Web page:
The five, all members of Catalan anti-capitalist party CUP, had been summoned to appear before a judge at the National Audience, Spain's top criminal court, last week but did not show up.
They stand accused of insulting the monarchy, a crime, and of also burning Spanish flags during a rally on Catalonia's national day on September 11th.
Three suspects were arrested in Barcelona on Monday and brought to Madrid to be questioned by a judge, said a spokesman for Catalonia's regional police force.
The other two were arrested on Tuesday near Madrid where they had gone to support their colleagues.
The support of the CUP's ten lawmakers in Catalonia's local parliament is key to propping up a coalition government of separatist parties in the wealthy northeastern region which has its own distinct language and culture.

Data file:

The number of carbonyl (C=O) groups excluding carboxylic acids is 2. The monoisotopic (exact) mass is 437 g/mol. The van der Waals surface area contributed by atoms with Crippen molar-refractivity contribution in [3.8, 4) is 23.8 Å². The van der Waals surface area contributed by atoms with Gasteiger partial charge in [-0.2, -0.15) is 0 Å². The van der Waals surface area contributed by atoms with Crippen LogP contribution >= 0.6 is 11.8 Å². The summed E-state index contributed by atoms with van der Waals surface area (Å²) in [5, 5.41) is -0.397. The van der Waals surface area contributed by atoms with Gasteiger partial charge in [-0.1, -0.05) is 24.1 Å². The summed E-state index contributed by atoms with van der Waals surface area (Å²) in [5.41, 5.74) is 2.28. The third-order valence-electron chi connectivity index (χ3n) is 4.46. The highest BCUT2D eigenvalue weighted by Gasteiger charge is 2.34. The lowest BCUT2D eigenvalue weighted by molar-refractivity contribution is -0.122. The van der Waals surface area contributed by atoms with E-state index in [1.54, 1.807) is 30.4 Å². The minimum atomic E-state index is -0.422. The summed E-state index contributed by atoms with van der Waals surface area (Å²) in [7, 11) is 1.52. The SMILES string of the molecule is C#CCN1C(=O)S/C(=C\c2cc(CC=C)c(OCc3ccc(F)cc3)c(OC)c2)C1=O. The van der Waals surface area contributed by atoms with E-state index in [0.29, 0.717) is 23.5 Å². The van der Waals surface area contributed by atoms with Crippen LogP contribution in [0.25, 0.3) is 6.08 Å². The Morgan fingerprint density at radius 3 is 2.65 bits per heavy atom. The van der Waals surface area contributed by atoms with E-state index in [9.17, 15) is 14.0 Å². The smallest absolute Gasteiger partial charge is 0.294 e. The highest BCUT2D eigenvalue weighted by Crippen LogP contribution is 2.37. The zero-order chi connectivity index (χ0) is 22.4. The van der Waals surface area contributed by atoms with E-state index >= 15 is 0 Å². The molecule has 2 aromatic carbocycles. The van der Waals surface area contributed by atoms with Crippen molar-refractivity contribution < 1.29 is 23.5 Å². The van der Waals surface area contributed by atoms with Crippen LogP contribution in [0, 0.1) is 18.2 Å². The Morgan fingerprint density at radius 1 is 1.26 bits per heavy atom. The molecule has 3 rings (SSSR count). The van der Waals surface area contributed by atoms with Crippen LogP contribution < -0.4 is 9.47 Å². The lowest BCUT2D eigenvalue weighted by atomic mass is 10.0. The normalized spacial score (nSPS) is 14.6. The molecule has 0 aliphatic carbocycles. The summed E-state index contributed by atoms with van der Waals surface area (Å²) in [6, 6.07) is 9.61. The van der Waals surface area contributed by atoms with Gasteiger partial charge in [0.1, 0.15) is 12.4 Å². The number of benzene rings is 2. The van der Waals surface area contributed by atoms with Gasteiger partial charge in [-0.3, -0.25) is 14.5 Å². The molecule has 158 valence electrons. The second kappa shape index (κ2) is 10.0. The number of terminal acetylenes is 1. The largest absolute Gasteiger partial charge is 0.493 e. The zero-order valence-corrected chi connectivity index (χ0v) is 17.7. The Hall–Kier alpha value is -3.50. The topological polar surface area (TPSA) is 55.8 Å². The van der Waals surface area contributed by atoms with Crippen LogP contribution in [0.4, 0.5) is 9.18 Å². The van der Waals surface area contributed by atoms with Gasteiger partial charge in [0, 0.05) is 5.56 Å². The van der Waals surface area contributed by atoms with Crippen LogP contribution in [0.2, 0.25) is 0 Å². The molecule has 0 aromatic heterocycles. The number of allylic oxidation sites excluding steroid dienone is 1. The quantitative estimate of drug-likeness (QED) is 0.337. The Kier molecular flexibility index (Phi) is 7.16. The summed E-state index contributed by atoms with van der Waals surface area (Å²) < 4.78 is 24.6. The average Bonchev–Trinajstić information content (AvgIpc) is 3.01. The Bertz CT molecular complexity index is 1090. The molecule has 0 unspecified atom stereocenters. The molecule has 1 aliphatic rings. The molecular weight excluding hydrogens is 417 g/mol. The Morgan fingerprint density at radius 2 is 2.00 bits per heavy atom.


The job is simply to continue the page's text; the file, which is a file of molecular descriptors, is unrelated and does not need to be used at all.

But apart from wanting independence for the region, they are also strongly against the monarchy.
On Monday, several CUP regional lawmakers tore up photos of King Felipe in the Catalan parliament.
CUP lawmakers and activists also burned photos of the king at rallies held across Catalonia on Monday night.
Since his June 2014 accession to the throne, a symbol of the unity of Spain and its diverse regions, Felipe has issued discreet calls for unity over Catalonia.
Catalans have nurtured a separate identity for centuries, with their own language and customs.
Their long-standing demands for greater autonomy have been exacerbated by Spain's recent economic downturn, leaving many resenting the amount of taxes they pay to the central government in Madrid to subsidise poorer regions.